COVID-19 has now caused at least 14 deaths in the U.S., as a Seattle-area hospital confirmed two additional deaths as of Thursday night. There are now confirmed cases of the coronavirus in 21 states, after the pathogen was found in Pennsylvania, Maryland and Colorado.
The new deaths occurred at EvergreenHealth hospital in Kirkland, Wash., which is now reporting 11 fatalities from COVID-19, a hospital representative told NPR Friday morning. Most of the people who died were residents of the Life Care nursing care center in Kirkland, which has been identified as the site of a coronavirus outbreak.
In addition to the people who died at EvergreenHealth, two others had previously died in Washington state and a third in California.
There are now 233 coronavirus cases in the U.S., according to a tracking tool created by the Johns Hopkins Whiting School of Engineering. That figure includes more than 40 people who were repatriated from outbreak locations in Wuhan, China, and Yokohama, Japan.
There are more than 100,000 coronavirus cases worldwide, including more than 80,000 in China.
Cruise ship stays away from San Francisco docks
U.S. officials are closely watching a potential outbreak on a cruise ship that's currently in limbo, some 50 miles off the California coast. At least 21 people aboard have COVID-19 symptoms, Gov. Gavin Newsom says.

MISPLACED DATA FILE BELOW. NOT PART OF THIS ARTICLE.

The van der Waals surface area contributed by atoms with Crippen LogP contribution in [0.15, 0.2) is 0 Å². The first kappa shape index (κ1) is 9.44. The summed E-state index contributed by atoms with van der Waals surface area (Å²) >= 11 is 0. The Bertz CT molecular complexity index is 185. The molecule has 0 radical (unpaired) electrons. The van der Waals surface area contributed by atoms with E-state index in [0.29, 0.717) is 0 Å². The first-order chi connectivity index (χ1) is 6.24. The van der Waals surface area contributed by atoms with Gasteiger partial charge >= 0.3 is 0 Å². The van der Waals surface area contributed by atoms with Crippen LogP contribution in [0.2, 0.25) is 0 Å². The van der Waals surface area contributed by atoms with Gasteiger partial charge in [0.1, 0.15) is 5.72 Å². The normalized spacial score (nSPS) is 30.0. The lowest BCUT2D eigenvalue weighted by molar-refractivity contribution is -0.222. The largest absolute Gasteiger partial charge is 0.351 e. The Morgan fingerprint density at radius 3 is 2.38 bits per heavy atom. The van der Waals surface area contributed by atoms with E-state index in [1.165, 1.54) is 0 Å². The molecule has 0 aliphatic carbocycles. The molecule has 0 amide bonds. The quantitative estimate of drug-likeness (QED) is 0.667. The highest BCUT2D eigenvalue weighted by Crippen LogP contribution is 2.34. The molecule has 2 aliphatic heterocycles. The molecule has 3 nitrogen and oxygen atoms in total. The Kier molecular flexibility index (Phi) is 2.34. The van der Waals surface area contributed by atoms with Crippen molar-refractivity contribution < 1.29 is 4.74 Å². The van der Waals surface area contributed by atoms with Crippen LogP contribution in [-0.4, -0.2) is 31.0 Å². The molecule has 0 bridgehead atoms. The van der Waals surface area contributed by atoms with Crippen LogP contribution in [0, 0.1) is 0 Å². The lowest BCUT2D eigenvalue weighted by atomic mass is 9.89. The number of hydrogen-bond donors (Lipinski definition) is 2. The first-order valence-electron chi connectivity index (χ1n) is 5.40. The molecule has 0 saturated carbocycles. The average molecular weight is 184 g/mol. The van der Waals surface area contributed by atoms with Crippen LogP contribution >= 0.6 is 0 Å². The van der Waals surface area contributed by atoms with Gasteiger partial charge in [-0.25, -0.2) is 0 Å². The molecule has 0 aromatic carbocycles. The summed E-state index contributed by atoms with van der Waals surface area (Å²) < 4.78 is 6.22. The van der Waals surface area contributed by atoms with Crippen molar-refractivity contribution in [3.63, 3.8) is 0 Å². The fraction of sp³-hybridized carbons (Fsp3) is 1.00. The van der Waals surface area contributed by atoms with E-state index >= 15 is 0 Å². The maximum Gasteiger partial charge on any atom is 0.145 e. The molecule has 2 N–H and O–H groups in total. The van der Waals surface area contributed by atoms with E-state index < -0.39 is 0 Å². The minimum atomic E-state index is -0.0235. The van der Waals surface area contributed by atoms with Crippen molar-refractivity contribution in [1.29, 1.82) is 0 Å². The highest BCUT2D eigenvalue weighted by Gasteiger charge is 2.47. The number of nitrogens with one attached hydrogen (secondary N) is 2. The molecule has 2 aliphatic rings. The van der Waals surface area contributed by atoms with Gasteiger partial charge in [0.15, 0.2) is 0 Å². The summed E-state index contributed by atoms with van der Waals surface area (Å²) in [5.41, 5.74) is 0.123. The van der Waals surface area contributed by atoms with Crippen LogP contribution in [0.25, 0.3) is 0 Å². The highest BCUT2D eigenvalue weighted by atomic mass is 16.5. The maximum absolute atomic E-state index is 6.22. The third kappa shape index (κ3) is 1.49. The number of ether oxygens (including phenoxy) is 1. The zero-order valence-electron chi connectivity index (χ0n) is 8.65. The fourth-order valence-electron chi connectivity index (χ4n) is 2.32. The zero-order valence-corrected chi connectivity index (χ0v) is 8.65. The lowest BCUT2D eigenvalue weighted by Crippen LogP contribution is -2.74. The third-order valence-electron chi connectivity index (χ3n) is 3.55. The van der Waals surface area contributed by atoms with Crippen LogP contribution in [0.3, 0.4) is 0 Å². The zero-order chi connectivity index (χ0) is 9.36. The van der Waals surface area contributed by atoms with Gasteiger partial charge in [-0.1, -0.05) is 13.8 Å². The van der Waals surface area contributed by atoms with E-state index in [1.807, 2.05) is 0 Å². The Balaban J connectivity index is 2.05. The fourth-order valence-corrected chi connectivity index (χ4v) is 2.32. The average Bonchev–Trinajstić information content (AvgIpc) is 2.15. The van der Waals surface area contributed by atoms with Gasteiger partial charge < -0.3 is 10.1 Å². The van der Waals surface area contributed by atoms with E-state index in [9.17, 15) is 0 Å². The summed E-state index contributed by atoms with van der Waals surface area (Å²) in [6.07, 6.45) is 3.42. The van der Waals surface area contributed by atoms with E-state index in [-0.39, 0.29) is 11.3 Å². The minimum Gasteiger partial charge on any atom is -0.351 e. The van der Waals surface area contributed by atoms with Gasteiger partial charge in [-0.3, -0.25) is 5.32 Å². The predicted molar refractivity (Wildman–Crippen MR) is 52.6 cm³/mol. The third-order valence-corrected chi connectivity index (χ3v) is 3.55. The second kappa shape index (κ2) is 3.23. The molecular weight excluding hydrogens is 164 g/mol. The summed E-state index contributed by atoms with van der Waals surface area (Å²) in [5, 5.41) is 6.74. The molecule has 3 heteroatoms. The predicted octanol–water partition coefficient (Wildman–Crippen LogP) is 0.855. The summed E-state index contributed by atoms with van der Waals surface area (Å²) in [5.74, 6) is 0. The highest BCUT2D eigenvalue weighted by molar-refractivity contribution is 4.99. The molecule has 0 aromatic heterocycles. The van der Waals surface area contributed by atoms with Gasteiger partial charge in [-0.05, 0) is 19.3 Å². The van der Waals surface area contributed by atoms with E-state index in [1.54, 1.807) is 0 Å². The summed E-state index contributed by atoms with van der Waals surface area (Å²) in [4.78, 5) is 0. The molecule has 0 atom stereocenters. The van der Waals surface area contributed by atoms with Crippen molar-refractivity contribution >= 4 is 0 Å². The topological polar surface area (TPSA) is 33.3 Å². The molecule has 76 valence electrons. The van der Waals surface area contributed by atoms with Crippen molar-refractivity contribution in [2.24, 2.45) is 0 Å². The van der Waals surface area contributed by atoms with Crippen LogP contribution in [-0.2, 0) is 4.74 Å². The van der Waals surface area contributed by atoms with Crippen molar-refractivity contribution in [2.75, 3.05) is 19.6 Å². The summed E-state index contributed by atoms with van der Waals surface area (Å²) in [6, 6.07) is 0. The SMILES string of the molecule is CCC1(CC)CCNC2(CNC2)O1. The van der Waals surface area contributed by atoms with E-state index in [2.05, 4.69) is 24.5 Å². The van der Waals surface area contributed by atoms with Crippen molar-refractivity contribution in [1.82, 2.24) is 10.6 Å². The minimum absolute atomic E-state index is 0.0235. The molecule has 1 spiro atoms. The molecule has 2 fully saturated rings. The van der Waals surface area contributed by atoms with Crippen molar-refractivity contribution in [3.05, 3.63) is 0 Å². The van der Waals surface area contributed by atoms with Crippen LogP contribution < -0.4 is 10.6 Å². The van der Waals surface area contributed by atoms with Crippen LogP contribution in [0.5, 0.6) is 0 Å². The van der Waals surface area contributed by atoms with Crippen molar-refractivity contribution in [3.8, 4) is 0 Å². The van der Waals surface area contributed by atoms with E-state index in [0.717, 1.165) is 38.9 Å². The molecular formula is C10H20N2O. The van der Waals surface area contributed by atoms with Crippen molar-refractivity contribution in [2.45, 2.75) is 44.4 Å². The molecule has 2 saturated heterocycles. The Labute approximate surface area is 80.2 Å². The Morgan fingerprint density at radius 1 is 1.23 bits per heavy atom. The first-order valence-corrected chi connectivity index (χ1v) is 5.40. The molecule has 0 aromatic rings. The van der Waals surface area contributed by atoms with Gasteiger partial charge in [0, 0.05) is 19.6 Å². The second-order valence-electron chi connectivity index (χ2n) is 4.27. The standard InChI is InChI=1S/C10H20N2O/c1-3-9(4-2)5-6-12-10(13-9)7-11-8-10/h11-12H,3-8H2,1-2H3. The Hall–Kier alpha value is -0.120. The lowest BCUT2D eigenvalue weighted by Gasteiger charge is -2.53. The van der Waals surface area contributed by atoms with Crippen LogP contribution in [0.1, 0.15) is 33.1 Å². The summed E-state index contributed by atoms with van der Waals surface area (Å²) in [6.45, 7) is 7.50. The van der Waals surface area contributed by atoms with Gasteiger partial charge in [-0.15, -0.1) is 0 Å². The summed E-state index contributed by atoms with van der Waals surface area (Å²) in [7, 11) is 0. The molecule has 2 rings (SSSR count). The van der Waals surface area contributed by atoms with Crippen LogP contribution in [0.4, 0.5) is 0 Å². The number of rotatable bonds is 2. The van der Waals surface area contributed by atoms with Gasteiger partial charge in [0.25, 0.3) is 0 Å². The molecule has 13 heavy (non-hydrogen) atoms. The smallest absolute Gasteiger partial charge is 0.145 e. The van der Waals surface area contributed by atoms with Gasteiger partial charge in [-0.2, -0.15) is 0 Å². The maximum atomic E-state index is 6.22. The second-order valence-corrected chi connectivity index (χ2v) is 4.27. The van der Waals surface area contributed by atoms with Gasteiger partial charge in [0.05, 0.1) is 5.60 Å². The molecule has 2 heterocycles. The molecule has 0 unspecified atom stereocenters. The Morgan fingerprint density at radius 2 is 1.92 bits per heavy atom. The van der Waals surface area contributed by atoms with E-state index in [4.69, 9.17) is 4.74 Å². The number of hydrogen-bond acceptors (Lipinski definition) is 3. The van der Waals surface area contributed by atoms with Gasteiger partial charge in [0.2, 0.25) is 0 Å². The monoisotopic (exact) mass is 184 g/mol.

The Grand Princess, which is linked to a former passenger who died from COVID-19, is returning to San Francisco after a cruise to Hawaii — but it's now being kept from port to allow a small portion of the roughly 3,500 people on board to be tested for the coronavirus.
Coast Guard helicopters have been ferrying coronavirus test kits back and forth from the ship; the first results of those tests are expected to emerge Friday.
Samples were collected from 45 people Thursday, according to Princess Cruises.
Officials are also working to track down the thousands of people who were on the earlier cruise from San Francisco to Mexico, and may have been exposed to the coronavirus.
U.S. coronavirus testing had 'missteps'
More laboratories around the U.S. are finally gaining the ability to test for the coronavirus, after what Anthony Fauci, director of the National Institute of Allergy and Infectious Diseases, calls "missteps" in the federal government's plan to create, produce and distribute tests.
Six U.S. states — Alabama, Maine, Ohio, Oklahoma, West Virginia and Wyoming — currently have no labs with the verified ability to run COVID-19 diagnostic tests, the Centers for Disease Control and Prevention said on Thursday afternoon.
"We're not there yet, but soon," Fauci said of the effort to make tests more widely available.
NPR's Allison Aubrey reports, "some academic hospitals are developing their own tests and commercial options are expanding really quickly." She adds, "results can take three or four days" before they're reported to local health officials and the CDC.
Vice President Mike Pence acknowledged a shortage of tests on Thursday, saying "We don't have enough tests today to meet what we anticipate will be the demand going forward."
As the deadly respiratory virus spreads in the U.S., President Trump signed an emergency funding package worth some $8 billion Friday morning. The president had been scheduled to sign the bill at the CDC headquarters in Atlanta, but he opted to sign it at the White House instead, before leaving on a trip to Tennessee and Florida.
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